Three Japanese die after Guam tourist attack

HAGATNA (AFP) - Many of the victims of a frenzied knife attack in the Pacific nation of Guam had been on the island to attend a wedding, it emerged Thursday, as the death toll from the attack rose to three.

Survivors and witnesses told of their horror as a man clutching 30 centimetre-long knives in each hand launched a bloody attack on unsuspecting holidaymakers after ploughing into them with his car.

All 14 victims, including an eight-month-old baby and a three-year-old toddler, were Japanese.

Two women, 29-year-old Rie Sugiyama and her grandmother Kazuko Uehara, 81, were pronounced dead on Wednesday. A third victim, a so-far unidentified 51-year-old man, succumbed to his injuries on Thursday, medics said.

Ms Sugiyama's heartbroken father, who was also in Guam for his son's wedding, told Japan's Kyodo News: "I want my daughter back. This attack deprived me of not only my mother but also my daughter. "Why do we have to encounter a random killer in Guam?"

Media reports in Japan said family members had been out shopping after dinner on Tuesday when a car mounted a pavement and smashed into a convenience store.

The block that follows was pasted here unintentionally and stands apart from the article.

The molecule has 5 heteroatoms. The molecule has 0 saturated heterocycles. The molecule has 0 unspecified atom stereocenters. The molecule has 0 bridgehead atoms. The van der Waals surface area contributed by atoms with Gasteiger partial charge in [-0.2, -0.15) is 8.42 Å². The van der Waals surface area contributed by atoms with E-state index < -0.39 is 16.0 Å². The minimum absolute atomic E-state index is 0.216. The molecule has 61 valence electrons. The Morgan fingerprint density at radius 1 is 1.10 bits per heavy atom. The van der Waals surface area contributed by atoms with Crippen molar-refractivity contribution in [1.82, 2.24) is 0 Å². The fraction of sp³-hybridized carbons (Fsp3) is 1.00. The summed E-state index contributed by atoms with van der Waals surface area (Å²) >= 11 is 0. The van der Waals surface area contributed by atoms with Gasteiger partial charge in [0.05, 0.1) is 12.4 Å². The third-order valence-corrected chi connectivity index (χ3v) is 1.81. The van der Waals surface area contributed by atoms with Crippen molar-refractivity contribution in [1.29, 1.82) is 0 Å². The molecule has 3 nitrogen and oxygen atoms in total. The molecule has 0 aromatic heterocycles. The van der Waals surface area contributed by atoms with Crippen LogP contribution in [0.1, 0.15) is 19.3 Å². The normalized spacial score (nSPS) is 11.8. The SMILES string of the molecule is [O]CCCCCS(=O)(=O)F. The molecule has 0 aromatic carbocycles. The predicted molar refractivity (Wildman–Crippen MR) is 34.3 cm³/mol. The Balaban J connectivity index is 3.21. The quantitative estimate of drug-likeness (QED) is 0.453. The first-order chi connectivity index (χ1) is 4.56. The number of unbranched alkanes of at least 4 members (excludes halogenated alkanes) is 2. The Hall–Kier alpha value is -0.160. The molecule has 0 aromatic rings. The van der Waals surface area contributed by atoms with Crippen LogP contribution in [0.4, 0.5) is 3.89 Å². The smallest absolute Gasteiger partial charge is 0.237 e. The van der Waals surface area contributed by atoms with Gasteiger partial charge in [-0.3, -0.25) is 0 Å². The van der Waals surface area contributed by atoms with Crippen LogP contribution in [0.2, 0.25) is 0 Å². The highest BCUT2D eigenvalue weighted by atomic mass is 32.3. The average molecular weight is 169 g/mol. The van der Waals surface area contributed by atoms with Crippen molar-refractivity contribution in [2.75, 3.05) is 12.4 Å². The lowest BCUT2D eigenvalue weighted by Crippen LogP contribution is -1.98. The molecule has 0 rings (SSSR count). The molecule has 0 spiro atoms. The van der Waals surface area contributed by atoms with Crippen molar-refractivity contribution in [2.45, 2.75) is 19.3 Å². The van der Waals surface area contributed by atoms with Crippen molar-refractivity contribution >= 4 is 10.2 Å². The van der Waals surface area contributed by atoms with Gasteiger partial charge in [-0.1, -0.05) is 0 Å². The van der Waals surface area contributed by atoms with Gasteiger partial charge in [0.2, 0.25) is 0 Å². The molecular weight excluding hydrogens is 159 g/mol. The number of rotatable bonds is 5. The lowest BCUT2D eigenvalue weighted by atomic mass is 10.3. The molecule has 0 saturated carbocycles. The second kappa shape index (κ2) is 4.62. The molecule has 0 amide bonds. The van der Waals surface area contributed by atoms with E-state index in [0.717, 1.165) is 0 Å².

The knifeman, a blade in each hand, began repeatedly stabbing Sugiyama as she desperately tried to shield her three-year-old daughter.

The child survived and was operated on at a local hospital, a 72-year-old Japanese woman who lives in Guam and helped the family as a translator, told the Yomiuri newspaper.

Ms Sugiyama's husband was holding an eight-month-old baby, who reportedly suffered a knife wound to the face, but survived.

Ms Uehara began bleeding from the neck after being hit by the car, her son told Kyodo news agency, and was believed to have died at the scene.

The Guam Memorial Hospital said the third person to die was a 51-year-old man but refused to give further details, saying next of kin in Japan were still being notified.

The hospital said six people were discharged on Thursday and one had been transferred to Japan, with four patients still receiving care at the facility.

Local man Chad Ryan Desoto, 21, was charged over the attack on Wednesday.

Prosecutors allege that after he was arrested, Desoto admitted to police that he was intent on using both his car and his knife to hurt as many people as possible.

Desoto's motive for the attack remains unknown.

About 80 per cent of Guam's international visitors are Japanese and they provide a major source of revenue for the economy.

Guam governor Eddie Calvo said the attack was an isolated incident by a lone criminal and Guam was committed to ensuring its visitors were safe.